M.D.Pa.: 13 month delay between seizure of 2 cell phones and their search was not unreasonable

13 month delay between seizure of two cell phones and their search was not unreasonable on the totality. United States v. Wright, 2021 U.S. Dist. LEXIS 73534 (M.D. Pa. Apr. 16, 2021):

As recognized in Stabile, “defendants who ‘never sought return of the property’ cannot argue that delay adversely affected Fourth Amendment rights.” 633 F.3d at 236 (quoting United States v. Johns, 469 U.S. 478, 105 S. Ct. 881, 83 L. Ed. 2d 890 (1985)). Further, as discussed above, the propriety of the retention of the seized phones for their evidentiary value in this drug case, irrespective of the content of the phones, further diminishes Defendant’s property interest in the phones while the case is ongoing. For this reason, the concern in Burgard that “the longer the police take to seek a warrant, the greater the infringement on the person’s possessory interest will be,” 675 F.3d at 1033, is inapplicable because the propriety of the retention of the seized property was not dependent on securing a search warrant. Rather, based on the phones’ independent evidentiary value, the duration of the retention would not have been shortened if a warrant had been obtained sooner. For these reasons, the Court concludes that Defendant has a negligible possessory interest in the property seized.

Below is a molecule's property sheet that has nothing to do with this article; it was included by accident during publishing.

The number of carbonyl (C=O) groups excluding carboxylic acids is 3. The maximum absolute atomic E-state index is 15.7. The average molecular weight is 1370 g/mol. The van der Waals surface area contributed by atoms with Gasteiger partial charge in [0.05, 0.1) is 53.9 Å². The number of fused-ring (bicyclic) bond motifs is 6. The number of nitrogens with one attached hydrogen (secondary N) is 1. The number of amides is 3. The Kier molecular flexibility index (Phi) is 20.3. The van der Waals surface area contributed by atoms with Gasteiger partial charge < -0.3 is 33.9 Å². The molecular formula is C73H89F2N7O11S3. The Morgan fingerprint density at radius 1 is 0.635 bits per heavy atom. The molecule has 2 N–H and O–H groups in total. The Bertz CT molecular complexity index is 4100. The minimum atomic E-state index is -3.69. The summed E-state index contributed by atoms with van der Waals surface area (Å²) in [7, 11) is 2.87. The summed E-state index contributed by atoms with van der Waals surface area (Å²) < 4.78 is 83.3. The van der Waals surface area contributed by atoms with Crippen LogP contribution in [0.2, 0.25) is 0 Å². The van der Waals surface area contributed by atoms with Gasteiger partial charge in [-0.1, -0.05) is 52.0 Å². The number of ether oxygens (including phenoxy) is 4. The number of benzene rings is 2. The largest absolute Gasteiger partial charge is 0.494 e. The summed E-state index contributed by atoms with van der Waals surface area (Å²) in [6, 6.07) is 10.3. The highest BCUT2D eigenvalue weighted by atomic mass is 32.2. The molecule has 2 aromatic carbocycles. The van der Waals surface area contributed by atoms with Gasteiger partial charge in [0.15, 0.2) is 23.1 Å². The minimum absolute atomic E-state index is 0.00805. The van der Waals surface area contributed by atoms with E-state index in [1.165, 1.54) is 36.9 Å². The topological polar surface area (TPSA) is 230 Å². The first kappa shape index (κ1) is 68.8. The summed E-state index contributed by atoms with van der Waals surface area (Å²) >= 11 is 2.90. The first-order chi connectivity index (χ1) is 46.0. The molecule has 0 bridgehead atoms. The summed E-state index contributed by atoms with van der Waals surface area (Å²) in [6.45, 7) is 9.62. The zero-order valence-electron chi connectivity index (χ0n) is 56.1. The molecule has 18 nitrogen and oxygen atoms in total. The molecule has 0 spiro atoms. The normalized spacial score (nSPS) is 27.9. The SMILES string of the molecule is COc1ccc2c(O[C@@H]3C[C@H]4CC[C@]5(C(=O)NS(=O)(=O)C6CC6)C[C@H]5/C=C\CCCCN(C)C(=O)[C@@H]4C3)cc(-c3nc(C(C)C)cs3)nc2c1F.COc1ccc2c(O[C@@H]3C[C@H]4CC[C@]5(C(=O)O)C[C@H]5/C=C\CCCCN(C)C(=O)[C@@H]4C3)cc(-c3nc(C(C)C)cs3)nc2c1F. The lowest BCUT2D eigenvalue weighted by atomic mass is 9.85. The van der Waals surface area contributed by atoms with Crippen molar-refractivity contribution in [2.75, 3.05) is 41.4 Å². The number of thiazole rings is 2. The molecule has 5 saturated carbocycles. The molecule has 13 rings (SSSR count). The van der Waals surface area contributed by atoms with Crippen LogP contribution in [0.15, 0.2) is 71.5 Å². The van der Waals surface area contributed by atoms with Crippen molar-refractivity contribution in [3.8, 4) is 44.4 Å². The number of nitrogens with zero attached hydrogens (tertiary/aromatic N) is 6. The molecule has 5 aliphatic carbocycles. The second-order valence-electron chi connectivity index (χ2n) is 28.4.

On balance, given the strength of the government’s initial and ongoing interest in the seizure, the rationale provided for the delay, and Defendant’s negligible property interest in his phones, the delay from the time of the federal Indictment to the application for the search warrant was reasonable. The thirteen-month period is a closer call than the two-month period following the Indictment. However, based on the circumstances of this case—particularly Defendant’s negligible property interest in the cell phones, the multijurisdictional aspects of the case, the fact that the federal case began eleven months after the state case, and the two-fold evidentiary value related to the phones, i.e., the phones themselves separate from the contents of the phones–the Court concludes that the delay did not violate Defendant’s Fourth Amendment rights.

With this determination, the Court declines Defendant’s request that the Court consider an additional factor, prejudice to the defendant, in determining the reasonableness of the delay in this case. (Doc. 125 at 6, 8.) The Court’s reason for doing so is twofold. First, the prejudice is unrelated to the thirteen-month period of delay at issue with Defendant’s claimed Fourth Amendment violation. Second, the Court finds no alternative grounds upon which to base a determination that the prejudice alleged would warrant precluding phone-related evidence.

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